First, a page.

The Microclimate: Not too humid, not too dry

Researchers believe that the eczema results are partly due to the unique moisture management properties of wool. Wool is hygroscopic, which means it can absorb moisture into the fiber’s internal structure and steadily release the water vapor to maintain a comfortable body temperature. 

Dr. Kettlewell explains that for eczema, the working theory is that “the wool buffers the microclimate next to the skin, so the skin isn’t going through cycles of dryness, wetness, dryness which perhaps helps to reduce the soreness and redness.” The wool helps to balance the skin’s moisture content and essentially acts as a second skin for people whose ‘first’ skin is too dry.

Second Skin:

How Superfine Wool Improves Eczema Symptoms & Quality of Life

Four recent dermatological trials have shown that eczema patients experienced substantial reductions in skin dryness, redness, and itchiness after just six weeks of wearing a superfine merino wool layer against the body for at least 6 hours/day.

Eczema affects up to 15 million Americans

Nearly 1 in 5 babies is born with the inflammatory condition that causes dry, itchy skin that can crack and lead to bacterial infection. The most common treatments currently include emollients, topical steroids to reduce inflammation, and sometimes antibiotics to treat infections caused by scratching. Across all four studies, researchers concluded that wool is beneficial to the skin and that wearing a superfine wool layer (of 17.5 microns or less) against the skin can provide a natural adjunct treatment for eczema and dermatitis — such garments will often be labeled as Ultra-fine Merino Superfine Merino or even Merino Extrafine

Following a study at Murdoch Children’s Research Institute and published in the British Journal of Dermatology, Associate Professor John Su recommended that outdated guidelines classing all wool-based clothing as irritants “should be modified to include superfine Merino wool as a recommended clothing choice in childhood atopic dermatitis.”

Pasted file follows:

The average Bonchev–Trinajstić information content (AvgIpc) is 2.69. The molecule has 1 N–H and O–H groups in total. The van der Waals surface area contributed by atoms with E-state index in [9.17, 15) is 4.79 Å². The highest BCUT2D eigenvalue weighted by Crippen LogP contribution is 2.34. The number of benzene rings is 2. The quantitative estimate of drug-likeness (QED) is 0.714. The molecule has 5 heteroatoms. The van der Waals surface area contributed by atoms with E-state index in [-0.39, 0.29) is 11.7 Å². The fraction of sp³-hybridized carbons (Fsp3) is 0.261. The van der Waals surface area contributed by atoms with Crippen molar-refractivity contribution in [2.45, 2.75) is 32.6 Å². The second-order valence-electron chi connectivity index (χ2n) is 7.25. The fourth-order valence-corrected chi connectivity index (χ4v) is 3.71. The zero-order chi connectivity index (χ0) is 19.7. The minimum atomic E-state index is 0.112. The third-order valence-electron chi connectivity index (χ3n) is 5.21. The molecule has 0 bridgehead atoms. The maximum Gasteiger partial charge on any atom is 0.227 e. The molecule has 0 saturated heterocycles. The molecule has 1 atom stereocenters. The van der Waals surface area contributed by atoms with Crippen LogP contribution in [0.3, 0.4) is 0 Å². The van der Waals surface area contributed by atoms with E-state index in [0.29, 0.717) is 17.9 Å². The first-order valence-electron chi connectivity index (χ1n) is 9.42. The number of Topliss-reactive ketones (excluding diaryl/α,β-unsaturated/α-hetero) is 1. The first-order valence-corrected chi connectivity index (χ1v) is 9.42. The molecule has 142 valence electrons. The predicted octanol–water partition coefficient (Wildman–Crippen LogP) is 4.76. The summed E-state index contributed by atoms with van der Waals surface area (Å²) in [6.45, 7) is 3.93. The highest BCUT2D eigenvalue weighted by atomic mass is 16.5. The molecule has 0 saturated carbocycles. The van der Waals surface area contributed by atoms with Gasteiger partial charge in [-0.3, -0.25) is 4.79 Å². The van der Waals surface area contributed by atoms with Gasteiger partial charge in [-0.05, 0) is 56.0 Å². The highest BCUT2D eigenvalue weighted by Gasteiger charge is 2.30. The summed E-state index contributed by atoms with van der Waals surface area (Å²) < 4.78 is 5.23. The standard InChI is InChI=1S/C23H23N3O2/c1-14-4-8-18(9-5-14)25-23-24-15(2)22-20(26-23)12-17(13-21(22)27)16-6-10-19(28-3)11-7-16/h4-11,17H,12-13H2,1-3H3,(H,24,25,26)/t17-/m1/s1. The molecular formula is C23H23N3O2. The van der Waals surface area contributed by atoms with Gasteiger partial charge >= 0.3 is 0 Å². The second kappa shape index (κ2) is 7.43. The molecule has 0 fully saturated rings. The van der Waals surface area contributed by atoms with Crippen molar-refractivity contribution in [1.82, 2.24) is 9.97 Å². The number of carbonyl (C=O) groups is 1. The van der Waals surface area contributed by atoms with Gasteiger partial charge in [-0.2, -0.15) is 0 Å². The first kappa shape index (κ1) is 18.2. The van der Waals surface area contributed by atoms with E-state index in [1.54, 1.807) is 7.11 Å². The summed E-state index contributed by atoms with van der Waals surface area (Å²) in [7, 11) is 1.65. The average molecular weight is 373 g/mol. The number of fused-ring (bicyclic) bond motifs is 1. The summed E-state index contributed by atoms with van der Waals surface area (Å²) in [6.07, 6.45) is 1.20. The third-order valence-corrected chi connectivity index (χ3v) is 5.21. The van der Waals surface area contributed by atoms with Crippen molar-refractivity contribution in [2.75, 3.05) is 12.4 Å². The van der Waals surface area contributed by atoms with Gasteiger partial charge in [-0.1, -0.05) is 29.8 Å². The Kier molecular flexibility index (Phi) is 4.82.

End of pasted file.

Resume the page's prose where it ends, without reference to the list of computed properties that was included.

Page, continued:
Dr. Lynda Spelman of Queensland Institute of Dermatology said that “for a number of the patients, this is the first time a real solution to their condition has been presented.” Another study of child and adult sufferers of eczema published in the medical journal Dermatitis by Professor Joe Fowler of the Division of Dermatology, University of Louisville, Kentucky noted that the reductions in severe symptoms also “improved the quality of life in atopic dermatitis patients.”  For someone who has suffered daily from red, itchy skin, wool’s benefits have an impact far beyond treating the physical symptoms.  

Wool Jammies: Sleep Like a Baby

Wool’s ability to create a thermal buffer is also what makes it a great performance fabric for winter and summer athletic apparel, sleepwear, and bedding. Wool’s superior moisture management regulates body temperature, keeping a sleeper in their ‘thermal comfort zone’ regardless of the season. Even through the Australian summer, Dr. Kettlewell and his wife sleep under their wool duvet for all but one month out of the year. “I have a wool mattress with a wool topper. I have a wool duvet, and I even have wool pajamas.” 

Studies have found that babies who sleep with merino wool bedding or sleepwear had lower rates of activity and a deeper, more restful sleep. They settled more quickly, cried less, slept longer, and gained weight faster. Nowhere is the link between wool and wellbeing so compelling as when applied to babies and newborns. And if the wool jammies are good enough for babies then they’re definitely good enough for Dr. Kettlewell. “I think that it’s really telling that the wool fiber is ideal next to the most sensitive skins in the world.”

Each of wool’s unique qualities serves multiple functions; they all work together to create an optimum environment for the “wearer” (or sleeper) — be it the sheep, or us. This inherent symbiosis is what makes the wool fiber so dynamic. And what keeps Dr. Kettlewell’s work so interesting. Textile innovation experts have leveraged wool’s natural qualities and optimized their performance to make products that improve quality of life from the ski mountain to the bed. And there are still so many more applications of wool yet to be discovered. Now, Kettlewell says, it’s time to educate consumers on wool’s far-reaching benefits— and assure them that they’ll never have to wear that itchy old sweater again.